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Turkey: PKK Considers New Phase In Struggle For Kurdish Rights

By Jean-Christophe PeuchJean-Christophe Peuch

The Kurdistan Workers Party, Turkey's most notorious neo-Marxist guerrilla group, says it will abandon its name as part of a campaign to achieve its objectives through legitimate and peaceful means. The party, which Ankara has banned on charges of separatist activities, appears resolved to break free from its violent reputation in a bid to regain influence over Turkey's 12-million-strong Kurdish minority.

Prague, 28 March 2002 (RFE/RL)) -- The outlawed Turkish-based Kurdistan Workers Party, better known by its Kurdish acronym of PKK (Partiya Karkeri Kurdistan), has announced plans to restructure and engage in a peaceful struggle for Kurdish rights.

A PKK statement published on 6 February in German-based Kurdish media said the party's leadership "deems it necessary to stop political, organizational, and practical activities under the PKK banner, especially in Turkey and European Union countries." The communique said that, after the 11 September terrorist attacks, the PKK and the Kurdish people do not wish "to be associated with oppression, division, and terror, but with democracy, peace, and freedom."

The party said a final decision regarding its new name, statutes, and objectives will be made at a forthcoming congress.

On 25 March, Turkish media quoted intelligence sources as saying the congress took place recently at an unspecified location in northern Iraq. The reports said the PKK decided to change its name to the People's Freedom Party, or PAG (Partyia Azadiya Gelan).

Contacted by RFE/RL, a leader of the Kurdish National Congress, who identified himself only as Adam, would neither confirm nor deny that a PKK congress took place but said no decision has been reached regarding the party's name.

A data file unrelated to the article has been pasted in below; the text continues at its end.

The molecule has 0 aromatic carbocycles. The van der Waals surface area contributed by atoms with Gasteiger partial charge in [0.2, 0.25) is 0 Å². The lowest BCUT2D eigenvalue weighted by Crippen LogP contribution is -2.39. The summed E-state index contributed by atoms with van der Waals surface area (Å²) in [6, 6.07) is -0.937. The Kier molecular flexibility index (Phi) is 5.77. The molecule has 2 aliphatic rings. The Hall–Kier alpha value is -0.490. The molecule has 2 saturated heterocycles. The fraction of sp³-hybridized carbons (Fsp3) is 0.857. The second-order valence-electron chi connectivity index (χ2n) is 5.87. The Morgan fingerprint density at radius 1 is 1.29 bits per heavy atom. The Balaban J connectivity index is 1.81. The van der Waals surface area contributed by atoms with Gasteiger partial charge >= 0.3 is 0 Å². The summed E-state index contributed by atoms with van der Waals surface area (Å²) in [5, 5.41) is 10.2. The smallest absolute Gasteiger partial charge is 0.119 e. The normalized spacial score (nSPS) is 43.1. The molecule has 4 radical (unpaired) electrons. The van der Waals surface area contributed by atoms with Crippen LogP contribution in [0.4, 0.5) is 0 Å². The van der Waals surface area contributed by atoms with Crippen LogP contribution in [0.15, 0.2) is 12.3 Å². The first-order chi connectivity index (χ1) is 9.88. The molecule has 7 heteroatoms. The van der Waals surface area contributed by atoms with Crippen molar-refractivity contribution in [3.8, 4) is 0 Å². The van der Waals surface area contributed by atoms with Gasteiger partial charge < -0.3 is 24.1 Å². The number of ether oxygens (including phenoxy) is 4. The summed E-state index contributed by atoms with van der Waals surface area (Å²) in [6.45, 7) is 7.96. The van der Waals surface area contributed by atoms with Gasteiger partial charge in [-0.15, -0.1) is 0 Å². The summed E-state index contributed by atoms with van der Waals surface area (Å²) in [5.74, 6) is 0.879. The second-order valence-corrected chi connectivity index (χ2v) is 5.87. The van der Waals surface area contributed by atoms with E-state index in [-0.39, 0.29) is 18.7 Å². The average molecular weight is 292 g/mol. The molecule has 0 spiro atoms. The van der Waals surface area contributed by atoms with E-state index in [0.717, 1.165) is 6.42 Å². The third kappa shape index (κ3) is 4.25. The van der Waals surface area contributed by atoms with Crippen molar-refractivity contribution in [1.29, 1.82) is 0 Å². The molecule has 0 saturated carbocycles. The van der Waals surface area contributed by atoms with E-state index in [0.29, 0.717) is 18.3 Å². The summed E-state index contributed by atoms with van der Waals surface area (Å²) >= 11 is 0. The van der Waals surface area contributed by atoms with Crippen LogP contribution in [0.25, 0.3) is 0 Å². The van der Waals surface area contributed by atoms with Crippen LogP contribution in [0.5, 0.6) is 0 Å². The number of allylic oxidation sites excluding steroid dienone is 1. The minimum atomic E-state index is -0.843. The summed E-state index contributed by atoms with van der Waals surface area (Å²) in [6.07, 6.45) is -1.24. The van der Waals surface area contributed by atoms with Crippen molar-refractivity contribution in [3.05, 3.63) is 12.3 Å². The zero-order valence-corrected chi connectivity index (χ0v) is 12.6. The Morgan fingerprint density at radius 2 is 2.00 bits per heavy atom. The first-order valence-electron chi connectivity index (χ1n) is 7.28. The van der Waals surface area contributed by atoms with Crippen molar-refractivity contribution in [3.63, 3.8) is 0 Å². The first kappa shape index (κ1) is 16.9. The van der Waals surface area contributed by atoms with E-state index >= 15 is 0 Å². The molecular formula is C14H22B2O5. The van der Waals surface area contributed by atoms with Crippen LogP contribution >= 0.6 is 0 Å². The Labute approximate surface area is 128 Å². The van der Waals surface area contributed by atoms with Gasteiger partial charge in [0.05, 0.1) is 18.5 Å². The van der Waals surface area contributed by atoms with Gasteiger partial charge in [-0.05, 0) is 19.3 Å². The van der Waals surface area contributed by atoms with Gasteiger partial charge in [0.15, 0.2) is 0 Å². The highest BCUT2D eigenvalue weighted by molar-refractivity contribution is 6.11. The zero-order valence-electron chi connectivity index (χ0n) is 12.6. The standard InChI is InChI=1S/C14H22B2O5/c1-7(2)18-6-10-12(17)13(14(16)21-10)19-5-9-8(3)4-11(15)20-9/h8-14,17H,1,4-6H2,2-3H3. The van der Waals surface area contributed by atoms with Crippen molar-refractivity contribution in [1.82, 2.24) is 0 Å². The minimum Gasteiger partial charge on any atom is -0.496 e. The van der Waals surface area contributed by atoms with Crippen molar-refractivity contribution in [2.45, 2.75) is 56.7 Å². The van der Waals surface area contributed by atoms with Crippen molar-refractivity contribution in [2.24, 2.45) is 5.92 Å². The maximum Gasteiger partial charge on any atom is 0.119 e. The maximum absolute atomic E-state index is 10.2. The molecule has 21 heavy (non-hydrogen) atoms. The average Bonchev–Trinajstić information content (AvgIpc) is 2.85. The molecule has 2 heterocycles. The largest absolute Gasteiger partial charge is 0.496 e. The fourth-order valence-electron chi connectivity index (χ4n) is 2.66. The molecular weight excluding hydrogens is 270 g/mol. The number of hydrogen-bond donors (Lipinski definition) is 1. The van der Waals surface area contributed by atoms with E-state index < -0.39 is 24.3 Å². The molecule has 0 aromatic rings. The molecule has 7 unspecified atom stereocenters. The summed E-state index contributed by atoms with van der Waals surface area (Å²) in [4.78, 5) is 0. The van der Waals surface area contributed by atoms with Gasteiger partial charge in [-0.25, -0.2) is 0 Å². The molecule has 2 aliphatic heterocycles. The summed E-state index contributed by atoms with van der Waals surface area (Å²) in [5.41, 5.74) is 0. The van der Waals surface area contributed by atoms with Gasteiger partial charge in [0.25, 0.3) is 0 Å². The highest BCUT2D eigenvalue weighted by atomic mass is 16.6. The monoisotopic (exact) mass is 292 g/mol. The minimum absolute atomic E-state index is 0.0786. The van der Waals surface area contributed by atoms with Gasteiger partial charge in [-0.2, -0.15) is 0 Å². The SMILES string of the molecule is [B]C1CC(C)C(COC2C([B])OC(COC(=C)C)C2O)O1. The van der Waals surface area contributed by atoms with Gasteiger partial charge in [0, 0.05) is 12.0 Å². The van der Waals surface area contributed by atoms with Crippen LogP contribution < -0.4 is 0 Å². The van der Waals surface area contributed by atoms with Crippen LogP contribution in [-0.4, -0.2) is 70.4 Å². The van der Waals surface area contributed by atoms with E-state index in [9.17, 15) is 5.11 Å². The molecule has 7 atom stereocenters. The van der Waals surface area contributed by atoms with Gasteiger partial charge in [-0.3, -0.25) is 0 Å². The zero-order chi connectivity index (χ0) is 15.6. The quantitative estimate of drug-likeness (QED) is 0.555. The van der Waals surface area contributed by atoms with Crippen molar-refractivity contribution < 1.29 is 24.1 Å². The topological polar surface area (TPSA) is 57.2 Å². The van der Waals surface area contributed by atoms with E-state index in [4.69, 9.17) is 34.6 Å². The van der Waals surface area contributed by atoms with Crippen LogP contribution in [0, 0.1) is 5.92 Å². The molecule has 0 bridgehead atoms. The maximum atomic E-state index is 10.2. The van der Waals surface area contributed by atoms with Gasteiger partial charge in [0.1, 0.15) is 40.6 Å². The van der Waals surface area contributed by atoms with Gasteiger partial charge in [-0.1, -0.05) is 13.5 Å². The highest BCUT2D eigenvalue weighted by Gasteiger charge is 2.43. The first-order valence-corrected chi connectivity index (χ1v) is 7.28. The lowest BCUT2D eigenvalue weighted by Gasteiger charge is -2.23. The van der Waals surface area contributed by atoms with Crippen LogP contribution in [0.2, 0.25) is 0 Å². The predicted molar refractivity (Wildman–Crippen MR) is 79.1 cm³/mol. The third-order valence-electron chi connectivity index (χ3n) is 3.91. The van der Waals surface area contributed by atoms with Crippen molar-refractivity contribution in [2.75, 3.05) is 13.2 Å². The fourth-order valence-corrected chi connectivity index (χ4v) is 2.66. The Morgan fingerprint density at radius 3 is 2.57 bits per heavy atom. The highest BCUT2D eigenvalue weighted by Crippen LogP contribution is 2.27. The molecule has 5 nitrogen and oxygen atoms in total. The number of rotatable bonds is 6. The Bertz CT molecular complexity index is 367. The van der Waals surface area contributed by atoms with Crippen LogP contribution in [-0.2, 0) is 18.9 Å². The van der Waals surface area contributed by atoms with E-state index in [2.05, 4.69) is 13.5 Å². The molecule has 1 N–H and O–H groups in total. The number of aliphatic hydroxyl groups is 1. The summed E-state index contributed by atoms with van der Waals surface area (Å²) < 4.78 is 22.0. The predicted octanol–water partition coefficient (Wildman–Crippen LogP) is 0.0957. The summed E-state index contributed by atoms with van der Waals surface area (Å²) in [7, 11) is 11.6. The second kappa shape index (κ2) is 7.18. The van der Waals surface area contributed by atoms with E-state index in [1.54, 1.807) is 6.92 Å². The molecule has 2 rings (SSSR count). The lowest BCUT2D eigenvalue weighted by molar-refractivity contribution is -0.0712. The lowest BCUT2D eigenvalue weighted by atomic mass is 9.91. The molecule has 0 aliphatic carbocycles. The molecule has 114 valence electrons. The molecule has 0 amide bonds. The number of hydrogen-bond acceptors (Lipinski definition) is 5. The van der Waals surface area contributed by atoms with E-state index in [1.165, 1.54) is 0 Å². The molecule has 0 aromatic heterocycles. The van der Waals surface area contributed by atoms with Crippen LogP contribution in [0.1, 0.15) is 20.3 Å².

Adam said the decision to change the party's focus was prompted by a reassessment of the situation both inside and around Turkey: "The first reason is that the PKK wants to give a new impulse toward the solving of the Kurdish issue and wants to widen its platform. Secondly, a lot of things have changed in the world over the past decade. The world has changed, and the old order is no longer here. A lot of things have changed in Turkey itself, even among Kurds. The PKK wants to renew itself because it has been set up under specific circumstances that no longer exist."

Officials in Ankara dismiss the PKK's decision to change its focus as a ploy. Justice Minister Sami Hikmet Turk said he doubts the PKK transformation is genuine: "It is very unlikely that by changing its name, [the PKK] will change and change its objectives. I see it as a new attempt on the road toward its politicization."

Speaking to reporters on the sidelines of a NATO summit in Bucharest on 26 March, Turkish Prime Minister Bulent Ecevit described the initiative as an attempt to mislead European countries: "The PKK wishes to enter a reorganization process aimed at concealing its true personality as part of a camouflage effort. On this issue, it has found some support in Europe. But, all in all, the EU is well aware of [the situation]."

The PKK was founded in 1978 by a 30-year-old Ankara university student known as Abdullah Ocalan with the aim of establishing an independent Kurdistan in Turkey's southeast. To counter the dramatic increase in anti-Kurdish moves that followed the 1980 military coup in Ankara, the PKK intensified its activities and, starting in 1984, launched a 15-year guerrilla war in Turkey's predominantly Kurdish provinces.

Fighting between Turkish troops and armed separatists left an estimated 35,000 dead -- mostly Kurdish fighters and civilians -- until Ocalan was arrested in Kenya in early 1999 and handed over to Turkish authorities. In June 1999, Ocalan was sentenced to death on charges of high treason and locked in a high security jail on an island in the Sea of Marmara, where he is awaiting execution.

During his trial, Ocalan urged his followers to lay down their weapons. Most Kurdish fighters went into hiding in Iraq and Iran. Turkey, which did not recognize the cease-fire, continued to carry out security crackdowns in its Kurdish provinces as well as incursions into Iraqi Kurdistan in pursuit of PKK fugitives.

David McDowell is a U.K.-based historian specializing in Kurdish affairs. In an interview with RFE/RL, he said the 5,000 armed PKK activists who Turkey says have sought refuge in Iraq, Iran, and Syria no longer represent a threat to Ankara.

"I don't think [the PKK] represents a threat at all to Turkey. If I was the Turks, I would be much more worried about the idea of Kurdish identity as a real 'danger' to Turkey, not the PKK. I think that the ideas that have been generated by the PKK are much more 'dangerous' than the PKK itself. I think that the Turks have got a major problem on their hands that will not go away by repression," McDowell said.